On the fifth poster we also see the name ‘Dn Mariano Pizi’ (? or possibly Pizarro). (My thanks to BBM and FGB.) It’s probably not a signature as it lacks the flamboyant ‘rúbrica’ with which Spaniards scribbled over their names (and still do). Perhaps it’s the name of a customer.
So the evidence suggests that someone – Don Mariano? – was collecting bullfighting posters new and keeping them in an album.
And who was Don Mariano? Mariano Pizzi y Frangeschi was professor of Arabic at the Reales Colegios de Madrid. There are various of his works – including an Arabic grammar in verse (Add. MS. 10436, 10437) – in our Manuscript Collections, dated 1764, 1776 and 1782. So we can place him in Madrid around 1769.
He published Tratado de las aguas medicinales de Salam-Bir, que comunmente llaman de Sacedon, escrito en lengua arabe por Agmer-Ben-Ab-Dala, medico en Toledo, en el año de mil cinquenta y quatro ; traducido al idioma castellano e ilustrado con varias notas. This however turned out to be not a translation from the Arabic but a fake written by Pizzi himself (see Bravo).
Title page of Tratado de las aguas medicinales de Salam-Bir (Madrid, 1761) 14535.b.23. (Image shown from a copy in the Wellcome Collection Library)
Furthermore, I was delighted to read in Dowling:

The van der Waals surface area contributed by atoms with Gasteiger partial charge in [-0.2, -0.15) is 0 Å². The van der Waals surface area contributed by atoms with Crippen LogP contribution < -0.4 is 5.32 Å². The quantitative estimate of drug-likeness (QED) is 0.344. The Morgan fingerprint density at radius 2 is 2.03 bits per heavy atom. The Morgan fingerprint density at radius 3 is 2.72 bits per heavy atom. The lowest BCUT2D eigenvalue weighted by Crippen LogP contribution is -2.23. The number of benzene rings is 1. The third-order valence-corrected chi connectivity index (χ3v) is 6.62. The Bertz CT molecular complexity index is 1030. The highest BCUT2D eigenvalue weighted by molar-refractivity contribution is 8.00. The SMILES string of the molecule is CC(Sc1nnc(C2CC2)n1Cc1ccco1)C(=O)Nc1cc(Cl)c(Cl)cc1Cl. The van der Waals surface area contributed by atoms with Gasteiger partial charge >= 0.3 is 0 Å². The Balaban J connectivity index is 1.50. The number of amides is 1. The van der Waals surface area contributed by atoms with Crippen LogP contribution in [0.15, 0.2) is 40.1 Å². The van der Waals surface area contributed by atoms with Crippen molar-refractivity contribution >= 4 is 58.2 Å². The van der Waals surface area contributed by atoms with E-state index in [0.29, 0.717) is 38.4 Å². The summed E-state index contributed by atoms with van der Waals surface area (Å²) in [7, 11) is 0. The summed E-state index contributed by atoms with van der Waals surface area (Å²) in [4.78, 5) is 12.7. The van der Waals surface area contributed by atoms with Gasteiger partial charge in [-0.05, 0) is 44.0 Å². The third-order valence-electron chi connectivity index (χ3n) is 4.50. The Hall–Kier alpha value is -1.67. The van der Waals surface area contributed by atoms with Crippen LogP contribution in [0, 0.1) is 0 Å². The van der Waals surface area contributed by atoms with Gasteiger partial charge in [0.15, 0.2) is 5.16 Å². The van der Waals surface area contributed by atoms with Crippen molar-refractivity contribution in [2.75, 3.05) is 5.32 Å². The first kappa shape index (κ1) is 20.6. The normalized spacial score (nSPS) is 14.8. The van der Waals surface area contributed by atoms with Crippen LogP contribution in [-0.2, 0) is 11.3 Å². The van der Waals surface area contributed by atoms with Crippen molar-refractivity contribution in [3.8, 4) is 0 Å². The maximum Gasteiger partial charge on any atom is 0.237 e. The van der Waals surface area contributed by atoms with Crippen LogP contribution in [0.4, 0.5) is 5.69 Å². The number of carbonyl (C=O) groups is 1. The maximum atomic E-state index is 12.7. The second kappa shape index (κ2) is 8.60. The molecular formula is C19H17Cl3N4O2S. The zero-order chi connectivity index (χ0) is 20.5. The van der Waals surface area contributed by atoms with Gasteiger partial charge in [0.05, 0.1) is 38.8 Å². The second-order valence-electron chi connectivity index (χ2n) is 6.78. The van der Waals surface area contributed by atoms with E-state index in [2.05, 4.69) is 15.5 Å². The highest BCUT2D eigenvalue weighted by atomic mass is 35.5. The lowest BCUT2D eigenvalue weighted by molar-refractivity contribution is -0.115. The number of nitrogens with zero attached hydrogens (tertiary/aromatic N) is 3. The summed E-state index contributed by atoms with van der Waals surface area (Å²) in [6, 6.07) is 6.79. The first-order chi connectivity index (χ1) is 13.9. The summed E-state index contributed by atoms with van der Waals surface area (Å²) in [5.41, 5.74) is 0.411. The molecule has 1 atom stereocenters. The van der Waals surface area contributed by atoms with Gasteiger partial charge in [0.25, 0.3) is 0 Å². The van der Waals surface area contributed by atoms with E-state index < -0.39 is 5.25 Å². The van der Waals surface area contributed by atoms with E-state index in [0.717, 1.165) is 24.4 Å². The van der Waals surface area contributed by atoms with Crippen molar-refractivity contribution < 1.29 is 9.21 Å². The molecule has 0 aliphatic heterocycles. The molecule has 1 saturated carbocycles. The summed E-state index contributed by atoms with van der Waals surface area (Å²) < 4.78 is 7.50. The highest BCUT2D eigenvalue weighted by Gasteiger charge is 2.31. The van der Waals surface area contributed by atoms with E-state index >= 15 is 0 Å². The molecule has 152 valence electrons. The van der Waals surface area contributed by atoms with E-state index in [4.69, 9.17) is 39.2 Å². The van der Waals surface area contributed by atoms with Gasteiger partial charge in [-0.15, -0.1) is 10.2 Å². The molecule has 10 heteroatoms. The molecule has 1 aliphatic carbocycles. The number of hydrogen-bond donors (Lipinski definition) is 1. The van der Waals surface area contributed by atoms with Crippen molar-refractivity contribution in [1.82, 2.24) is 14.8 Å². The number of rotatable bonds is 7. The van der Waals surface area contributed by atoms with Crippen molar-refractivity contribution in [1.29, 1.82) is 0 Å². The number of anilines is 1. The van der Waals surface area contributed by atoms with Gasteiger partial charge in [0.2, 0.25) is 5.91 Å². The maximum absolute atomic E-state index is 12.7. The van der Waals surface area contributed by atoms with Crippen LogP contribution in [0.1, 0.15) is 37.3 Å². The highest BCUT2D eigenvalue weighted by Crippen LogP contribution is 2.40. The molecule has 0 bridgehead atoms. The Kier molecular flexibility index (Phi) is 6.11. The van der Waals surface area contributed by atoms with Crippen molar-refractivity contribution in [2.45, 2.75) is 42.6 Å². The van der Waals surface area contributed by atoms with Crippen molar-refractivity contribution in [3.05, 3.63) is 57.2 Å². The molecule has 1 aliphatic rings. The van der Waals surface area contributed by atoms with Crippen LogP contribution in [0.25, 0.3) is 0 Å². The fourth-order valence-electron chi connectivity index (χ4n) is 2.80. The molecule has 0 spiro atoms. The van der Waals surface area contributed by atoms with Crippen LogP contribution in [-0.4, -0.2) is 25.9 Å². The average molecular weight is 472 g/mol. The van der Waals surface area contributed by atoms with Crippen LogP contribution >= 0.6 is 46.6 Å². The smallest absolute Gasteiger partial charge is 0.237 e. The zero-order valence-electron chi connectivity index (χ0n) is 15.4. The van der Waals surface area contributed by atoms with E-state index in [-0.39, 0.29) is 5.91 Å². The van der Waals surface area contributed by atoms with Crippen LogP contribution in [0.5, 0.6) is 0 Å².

[The famous author] Don Nicolás Fernández de Moratín presided over a group [tertulia] which included the most stimulating intellectuals of the reign of Carlos III, and his son Leandro tells us that the only statute which governed the informal gathering limited conversation to four vital subjects, namely, the theater, bull-fighting, love, and poetry.
Moratín père wrote a poem on the bullfight, Fiesta de toros en Madrid. Dowling again:
The story that went around literary circles in Madrid was that the professor of Arabic in the Estudios Reales, that picturesque fraud Don Mariano Pizzi, had given Don Nicolás a translation from the Arabic on which the poet based his poem.
Further proof that these posters belonged to Pizzi, a man with tastes high and low.
Barry Taylor, Curator Romance Collections
Graciano Díaz Arquer, Libros y folletos de toros (Madrid, 1931) 011899.d.35
Biblioteca Nacional (Spain), La fiesta nacional: ensayo de bibliografía taurina (Madrid, 1973) 2725.e.1742
José Sánchez de Neira, El toreo: gran diccionario tauromáquico nueva ed. corregida por el autor (Madrid, 1896-97) 7906.i.27
Luis Carmena y Millán, Bibliografía de la tauromaquia (Madrid, 1883)
Luis Carmena y Millán, Tauromaquia: apuntes bibliográficos (Madrid, 1888)
Luis Carmena y Millán, Catálogo de la biblioteca taurina de L. Carmena y Millán (Madrid, 1903)
Biblioteca Nacional (Lisboa), Bibliografia tauromáquica : impressos e manuscritos (Lisbon, 1927; reprinted [1982?]) YA.1986.b.1293
Anales taurinos (Madrid, 1900-). Includes portraits and advertisements. Discontinued. P.P.1863